I think it’s important for Jews to stay with the Women’s March, and to address the anti-semitism that surfaces there as a natural and expected part of working in broad coalitions.
Black and brown women also have to address the white supremacy that surfaces, Muslim women have to address the Islamophobia that surfaces, trans women have to address the transphobia that surfaces. This is the nature of working in broad coalitions. And this is the nature of living in a society where the air is heavy with many prejudices against many vulnerable groups of people.
Maybe what’s strange to me is that some Jews expect that non-Jews don’t hold internalized antisemitic ideas and responses, in the same way that, as a white person, I’ve internalized racist ideas and responses and am always in a process of trying to notice and challenge prejudices that have lodged in me.
There’s no question in my mind that Israel’s oppression of Palestinians, and the mainstream Jewish establishment’s conflation of anti-Israel positions and anti-Zionism with antisemitism, have stoked antisemitism in U.S. liberation struggles, like the Movement for Black Lives. The Nation of Islam, as wrong as its anti-Jewish messages are, is not the only contributor to antisemitic strains in the liberation movements of People of Color and indigenous people in the U.S.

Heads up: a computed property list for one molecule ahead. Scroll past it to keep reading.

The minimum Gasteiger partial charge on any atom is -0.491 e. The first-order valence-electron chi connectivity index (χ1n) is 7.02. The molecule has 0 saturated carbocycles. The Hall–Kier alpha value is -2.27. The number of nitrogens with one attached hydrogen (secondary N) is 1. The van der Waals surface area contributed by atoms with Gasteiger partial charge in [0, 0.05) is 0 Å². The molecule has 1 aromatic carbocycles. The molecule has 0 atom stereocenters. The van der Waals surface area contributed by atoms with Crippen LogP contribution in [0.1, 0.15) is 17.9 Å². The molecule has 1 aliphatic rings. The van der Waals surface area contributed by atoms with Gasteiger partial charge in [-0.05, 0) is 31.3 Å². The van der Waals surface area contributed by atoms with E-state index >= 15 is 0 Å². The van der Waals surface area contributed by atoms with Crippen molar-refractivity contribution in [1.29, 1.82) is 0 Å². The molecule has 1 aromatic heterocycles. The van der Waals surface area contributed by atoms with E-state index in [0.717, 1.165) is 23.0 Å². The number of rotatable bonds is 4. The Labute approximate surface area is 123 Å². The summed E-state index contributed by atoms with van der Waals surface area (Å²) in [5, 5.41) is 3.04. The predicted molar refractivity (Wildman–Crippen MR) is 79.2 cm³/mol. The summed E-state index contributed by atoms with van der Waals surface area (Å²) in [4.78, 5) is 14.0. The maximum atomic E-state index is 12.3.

In a broad coalition, I don’t need to agree with everything everyone else in the coalition believes. I only need to agree with the shared agenda of the coalition. I believe that the leadership of the Women’s March is genuinely interested in addressing antisemitism, and that the best thing for U.S. Jews is to accept the good faith of the effort they’re making. I don’t condemn Tamika Mallory for having a relationship with the Nation of Islam – I don’t know enough about her or the roots of that relationship. I know from my experience that families are complicated, and that we often stay in relationship with people we have some deep disagreements with. I haven’t heard Tamika Malllory claiming to share the antisemitic views of the NOI, or to bring those views into the Women’s March.
We live in a society where we’ve all internalized many untruths about other groups. It will take a long time to unpack all of the “isms” that we all suffer from. As long as we’re all naming our intention to uproot these “isms” in ourselves, and as long as we’re doing the work, I’m ready to stay in.
In his autobiography, Trevor Noah talks about how the white minority in South Africa was able to rule over and oppress such a large majority for so long, by pitting groups of Blacks and mixed-race South Africans against each other. That’s a very effective and successful strategy. I see the kerfuffle over the Women’s March in exactly this way. It’s easy for us to fight with each other and distrust each other. It’s genuinely difficult to work in coalition with other groups with whom we don’t have long histories or strong relationships. For me, building these relationships and histories is what we need to be doing right now.